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These are the chronicles of a book addict, a photo junkie, and an aspiring author, rewriting the very fabric of reality one page (and one snapshot) at a time. From the strange to the unusual; the abandoned to the abnormal; the haunted to the historic; the supernatural to the surreal; the forests of dark fantasy, the cemeteries of gothic horror, and the post-apocalyptic ruins of science fiction are the landscapes of my imagination.
First published in 1981, The Wells Of Helljust feels like an 80s horror novel. It has that sense of immediacy to it, where everything that happens is part of moving the plot forward, without long arcs of scene setting or character building to unnecessarily pad the page count. Soviet conspiracies are still the first to be blamed when things go weird, but the horror itself is subterranean, drawing on the supernatural rather than the psychological, and touching on both Satan and Cthulhu.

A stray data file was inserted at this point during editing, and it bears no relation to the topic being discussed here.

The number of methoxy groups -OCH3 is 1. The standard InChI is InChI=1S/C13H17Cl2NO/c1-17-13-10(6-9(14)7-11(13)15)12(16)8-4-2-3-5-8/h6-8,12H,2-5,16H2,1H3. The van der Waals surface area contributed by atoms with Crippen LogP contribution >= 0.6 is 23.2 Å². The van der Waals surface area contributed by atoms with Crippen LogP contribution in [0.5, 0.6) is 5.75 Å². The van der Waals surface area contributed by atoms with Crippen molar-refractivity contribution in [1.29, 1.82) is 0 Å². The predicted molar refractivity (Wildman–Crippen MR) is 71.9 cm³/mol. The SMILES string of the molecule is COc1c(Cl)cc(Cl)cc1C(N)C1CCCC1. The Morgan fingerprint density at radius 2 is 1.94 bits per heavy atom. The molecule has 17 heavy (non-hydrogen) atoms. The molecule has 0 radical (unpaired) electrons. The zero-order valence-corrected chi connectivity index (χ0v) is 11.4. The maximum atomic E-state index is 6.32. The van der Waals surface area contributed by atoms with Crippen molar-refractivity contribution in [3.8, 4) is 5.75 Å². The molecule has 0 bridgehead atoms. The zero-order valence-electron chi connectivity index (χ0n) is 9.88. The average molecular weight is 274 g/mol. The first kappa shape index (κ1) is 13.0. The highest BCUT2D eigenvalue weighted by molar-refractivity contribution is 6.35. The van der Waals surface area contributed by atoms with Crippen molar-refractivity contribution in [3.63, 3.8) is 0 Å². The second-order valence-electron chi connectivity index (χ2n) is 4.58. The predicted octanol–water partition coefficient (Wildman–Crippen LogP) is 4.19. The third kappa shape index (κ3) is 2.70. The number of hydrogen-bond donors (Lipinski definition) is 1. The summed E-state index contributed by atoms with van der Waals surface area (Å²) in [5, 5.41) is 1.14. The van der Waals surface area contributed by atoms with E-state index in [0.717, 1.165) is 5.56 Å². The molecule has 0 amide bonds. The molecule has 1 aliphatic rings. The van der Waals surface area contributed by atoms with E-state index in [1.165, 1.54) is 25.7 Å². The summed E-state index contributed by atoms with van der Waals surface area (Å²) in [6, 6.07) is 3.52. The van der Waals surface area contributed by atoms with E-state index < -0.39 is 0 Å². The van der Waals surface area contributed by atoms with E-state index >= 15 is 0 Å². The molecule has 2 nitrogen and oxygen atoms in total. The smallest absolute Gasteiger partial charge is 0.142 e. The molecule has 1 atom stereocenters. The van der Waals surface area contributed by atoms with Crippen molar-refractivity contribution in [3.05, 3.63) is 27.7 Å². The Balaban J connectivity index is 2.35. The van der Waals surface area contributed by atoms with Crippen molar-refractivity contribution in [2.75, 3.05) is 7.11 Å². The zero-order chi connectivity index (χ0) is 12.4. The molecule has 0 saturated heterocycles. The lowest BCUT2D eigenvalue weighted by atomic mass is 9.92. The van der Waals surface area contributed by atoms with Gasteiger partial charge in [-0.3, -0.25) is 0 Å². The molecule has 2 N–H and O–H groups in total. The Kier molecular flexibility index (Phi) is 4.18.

Yes, this is a Graham Masterton classic, given new life by the gang at Telos Publishing. It's decidedly dated at parts, and certainly lacks the storytelling polish of his more recent work, but it still stands the test of time as a true horror novel.
If there's one flaw in the book it's there is no real suspense. Everything is just a bit too obvious, and plot developments are telegraphed for the reader early on. The characters are generic old-school horror protagonists, which is fine because they're really just there to find, feed, and flee the horrors below. The monsters (and the transformations) themselves are deceptively simple, but what Masterton does with/in water here is where the true horror lies. The story itself does get bogged down in the middle, but it races towards a chilling conclusion once the gang goes underground.
Even if The Wells Of Hell isn't his best, with its awkward balance between grins and grimaces, it's still a Graham Masterton horror novel and worth the read.